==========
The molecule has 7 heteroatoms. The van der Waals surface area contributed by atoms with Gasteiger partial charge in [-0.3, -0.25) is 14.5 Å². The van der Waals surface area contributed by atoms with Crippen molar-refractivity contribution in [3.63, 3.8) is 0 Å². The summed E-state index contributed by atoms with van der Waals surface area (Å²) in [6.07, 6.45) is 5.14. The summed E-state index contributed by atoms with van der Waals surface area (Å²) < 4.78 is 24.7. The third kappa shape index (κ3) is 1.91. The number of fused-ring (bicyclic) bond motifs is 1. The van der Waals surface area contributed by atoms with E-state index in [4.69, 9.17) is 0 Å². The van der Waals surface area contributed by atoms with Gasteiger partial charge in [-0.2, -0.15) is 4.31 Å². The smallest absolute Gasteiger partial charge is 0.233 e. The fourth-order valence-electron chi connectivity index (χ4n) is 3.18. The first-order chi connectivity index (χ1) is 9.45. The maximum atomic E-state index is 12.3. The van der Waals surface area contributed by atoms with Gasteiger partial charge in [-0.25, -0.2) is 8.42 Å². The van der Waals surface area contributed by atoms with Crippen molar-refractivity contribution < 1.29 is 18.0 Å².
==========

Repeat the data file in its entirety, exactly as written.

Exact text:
The molecule has 7 heteroatoms. The van der Waals surface area contributed by atoms with Gasteiger partial charge in [-0.3, -0.25) is 14.5 Å². The van der Waals surface area contributed by atoms with Crippen molar-refractivity contribution in [3.63, 3.8) is 0 Å². The summed E-state index contributed by atoms with van der Waals surface area (Å²) in [6.07, 6.45) is 5.14. The summed E-state index contributed by atoms with van der Waals surface area (Å²) < 4.78 is 24.7. The third kappa shape index (κ3) is 1.91. The number of fused-ring (bicyclic) bond motifs is 1. The van der Waals surface area contributed by atoms with E-state index in [4.69, 9.17) is 0 Å². The van der Waals surface area contributed by atoms with Gasteiger partial charge in [-0.2, -0.15) is 4.31 Å². The smallest absolute Gasteiger partial charge is 0.233 e. The fourth-order valence-electron chi connectivity index (χ4n) is 3.18. The first-order chi connectivity index (χ1) is 9.45. The maximum atomic E-state index is 12.3. The van der Waals surface area contributed by atoms with Gasteiger partial charge in [-0.25, -0.2) is 8.42 Å². The van der Waals surface area contributed by atoms with Crippen molar-refractivity contribution < 1.29 is 18.0 Å².